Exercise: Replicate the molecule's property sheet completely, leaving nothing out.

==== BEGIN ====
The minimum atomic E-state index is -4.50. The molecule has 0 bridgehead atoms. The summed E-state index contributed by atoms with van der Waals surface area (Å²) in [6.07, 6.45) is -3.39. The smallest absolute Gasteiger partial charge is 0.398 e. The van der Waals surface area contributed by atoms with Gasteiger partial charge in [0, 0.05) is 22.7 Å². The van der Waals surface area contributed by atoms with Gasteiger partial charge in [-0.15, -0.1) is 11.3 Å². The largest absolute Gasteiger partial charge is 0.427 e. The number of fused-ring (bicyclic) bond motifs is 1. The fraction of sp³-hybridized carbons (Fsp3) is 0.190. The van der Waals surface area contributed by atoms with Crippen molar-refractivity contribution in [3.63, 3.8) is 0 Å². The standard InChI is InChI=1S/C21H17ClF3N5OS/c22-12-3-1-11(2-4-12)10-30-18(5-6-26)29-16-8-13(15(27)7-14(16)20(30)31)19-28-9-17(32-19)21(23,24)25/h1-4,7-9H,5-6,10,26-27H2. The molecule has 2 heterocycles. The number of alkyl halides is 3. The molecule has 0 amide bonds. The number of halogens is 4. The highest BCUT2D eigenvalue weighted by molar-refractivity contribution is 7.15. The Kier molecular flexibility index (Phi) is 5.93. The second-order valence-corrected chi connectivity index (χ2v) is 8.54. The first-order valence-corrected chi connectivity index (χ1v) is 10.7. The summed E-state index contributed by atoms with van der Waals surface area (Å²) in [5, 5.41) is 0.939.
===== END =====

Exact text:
The minimum atomic E-state index is -4.50. The molecule has 0 bridgehead atoms. The summed E-state index contributed by atoms with van der Waals surface area (Å²) in [6.07, 6.45) is -3.39. The smallest absolute Gasteiger partial charge is 0.398 e. The van der Waals surface area contributed by atoms with Gasteiger partial charge in [0, 0.05) is 22.7 Å². The van der Waals surface area contributed by atoms with Gasteiger partial charge in [-0.15, -0.1) is 11.3 Å². The largest absolute Gasteiger partial charge is 0.427 e. The number of fused-ring (bicyclic) bond motifs is 1. The fraction of sp³-hybridized carbons (Fsp3) is 0.190. The van der Waals surface area contributed by atoms with Crippen molar-refractivity contribution in [3.63, 3.8) is 0 Å². The standard InChI is InChI=1S/C21H17ClF3N5OS/c22-12-3-1-11(2-4-12)10-30-18(5-6-26)29-16-8-13(15(27)7-14(16)20(30)31)19-28-9-17(32-19)21(23,24)25/h1-4,7-9H,5-6,10,26-27H2. The molecule has 2 heterocycles. The number of alkyl halides is 3. The molecule has 0 amide bonds. The number of halogens is 4. The highest BCUT2D eigenvalue weighted by molar-refractivity contribution is 7.15. The Kier molecular flexibility index (Phi) is 5.93. The second-order valence-corrected chi connectivity index (χ2v) is 8.54. The first-order valence-corrected chi connectivity index (χ1v) is 10.7. The summed E-state index contributed by atoms with van der Waals surface area (Å²) in [5, 5.41) is 0.939.